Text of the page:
Fort Serapong in Sentosa

When we think of Sentosa, a sunny island with beautiful beaches to frolic in the ocean, whizzing down in a luge, or spending the day at Universal Studios Singapore come to mind. With so many fun things to do, it’s a popular go-to for both tourists and locals alike.

Deep in the jungles of Sentosa, however, lies the hidden Fort Serapong that’s a far cry from what we’re used to seeing at the State of Fun. Unlike the famous Fort Siloso, Fort Serapong is a Lara Croft movie set in real life, with a whole network of underground tunnels, abandoned WWII structures and secret bunkers.

If your adventurous souls are already brimming with excitement, here’s what you can expect on an expedition here.

Note: Fort Serapong is accessible via guided tours, so be sure not to venture out on your own as it can be dangerous.

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Uncover abandoned relics from the colonial era

Also known as Mount Serapong, the fort was built between the 1870s and 1890s and has since become a conserved area due to its historical significance. It was built to keep pirates at bay, which was a common problem at the time.As the Japanese threat grew, the fort was meant to deter enemies with big guns, all pointing wrong – they were initially facing out towards the sea, but turned around to repel Japanese troops from the north during World War II.

Fort Serapong
Abandoned structures where naval guns once proudly stood

Once there was no more use for the guns, they were destroyed by the British to prevent them from falling into enemy hands.

Fun fact: The fort was initially armed with 7-inch guns and 64-pounders before being upgraded with 10-inch guns that had better firepower and range.

Fort Serapong
The fort was further improved with additional observation posts and battery potting rooms in the 1930s, which is why you’ll see some buildings with plaques that read “1936”.
Image credit: @nrhtdytz

Explore underground passages and forgotten structures

Fort Serapong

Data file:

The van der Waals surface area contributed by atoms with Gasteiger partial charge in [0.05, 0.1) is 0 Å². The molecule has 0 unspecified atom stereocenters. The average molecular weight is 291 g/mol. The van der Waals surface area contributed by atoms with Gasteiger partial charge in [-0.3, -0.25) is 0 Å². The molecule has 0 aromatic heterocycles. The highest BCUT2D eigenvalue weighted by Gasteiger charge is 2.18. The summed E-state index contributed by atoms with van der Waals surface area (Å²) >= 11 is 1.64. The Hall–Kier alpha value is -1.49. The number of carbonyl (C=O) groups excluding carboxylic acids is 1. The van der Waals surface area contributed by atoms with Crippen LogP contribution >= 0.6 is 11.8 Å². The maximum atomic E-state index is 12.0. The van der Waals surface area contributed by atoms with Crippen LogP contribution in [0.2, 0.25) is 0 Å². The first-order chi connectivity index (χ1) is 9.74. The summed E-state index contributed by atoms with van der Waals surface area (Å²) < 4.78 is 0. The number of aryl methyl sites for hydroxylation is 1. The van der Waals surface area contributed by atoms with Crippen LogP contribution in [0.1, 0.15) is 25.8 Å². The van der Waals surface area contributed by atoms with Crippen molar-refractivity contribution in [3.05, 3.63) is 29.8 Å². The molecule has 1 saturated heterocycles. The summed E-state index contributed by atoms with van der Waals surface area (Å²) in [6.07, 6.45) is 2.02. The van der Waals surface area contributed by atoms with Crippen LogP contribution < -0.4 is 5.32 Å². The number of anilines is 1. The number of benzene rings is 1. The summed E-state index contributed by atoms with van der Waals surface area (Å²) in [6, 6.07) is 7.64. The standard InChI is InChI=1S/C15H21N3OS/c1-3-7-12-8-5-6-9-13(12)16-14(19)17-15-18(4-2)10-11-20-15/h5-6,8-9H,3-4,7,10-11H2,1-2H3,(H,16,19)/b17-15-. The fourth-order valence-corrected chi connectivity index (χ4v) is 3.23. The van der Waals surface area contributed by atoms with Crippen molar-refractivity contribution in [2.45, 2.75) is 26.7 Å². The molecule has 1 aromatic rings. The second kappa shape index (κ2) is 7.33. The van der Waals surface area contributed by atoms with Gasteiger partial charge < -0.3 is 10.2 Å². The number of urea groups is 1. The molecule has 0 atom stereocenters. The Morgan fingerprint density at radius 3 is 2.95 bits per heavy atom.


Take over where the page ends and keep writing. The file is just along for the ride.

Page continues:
During your tour to Fort Serapong, you’ll be guided along man-made trails, rough cement grounds covered with debris, and even small makeshift bridges. So be sure to wear a good pair of hiking shoes and bring lots of water and a snack for your hike.

Fort Serapong

Fort Serapong

Once you get to the fort, it will make you feel as if you’ve just entered a post-apocalyptic world. From sprawling vines creeping along weathered walls to small plants growing between the cracks on the floor, you’ll find Mother Nature slowly laying claim to what was once hers.

Fort Serapong Stairs
Image credit: @nrhtdytz

Inside some of these structures are caved-in roofs, graffiti and remnants of rusted staircases. During our visit a few years ago prior to the implementation of tours, we even saw hidden ladders and bunkers here.

Fort Serapong Casemates
Serapong Casemates

Delving further into Fort Serapong, you’ll arrive at Serapong Casemates, which refer to rooms in a fortress with openings to shoot through. While seemingly small, the casemates have an entire section built deep into the hill with bomb shelters and hidden rooms that few have ventured to.

Rediscover history at Fort Serapong

Fort Serapong

Truly a relic from a bygone era, Fort Serapong is unlike any other. Abandoned and untouched for decades, visiting this conserved area can be extremely rewarding.

Interested explorers can opt for a guided tour for the full experience by emailing

Address: 54 Lakeshore View, Singapore 098441

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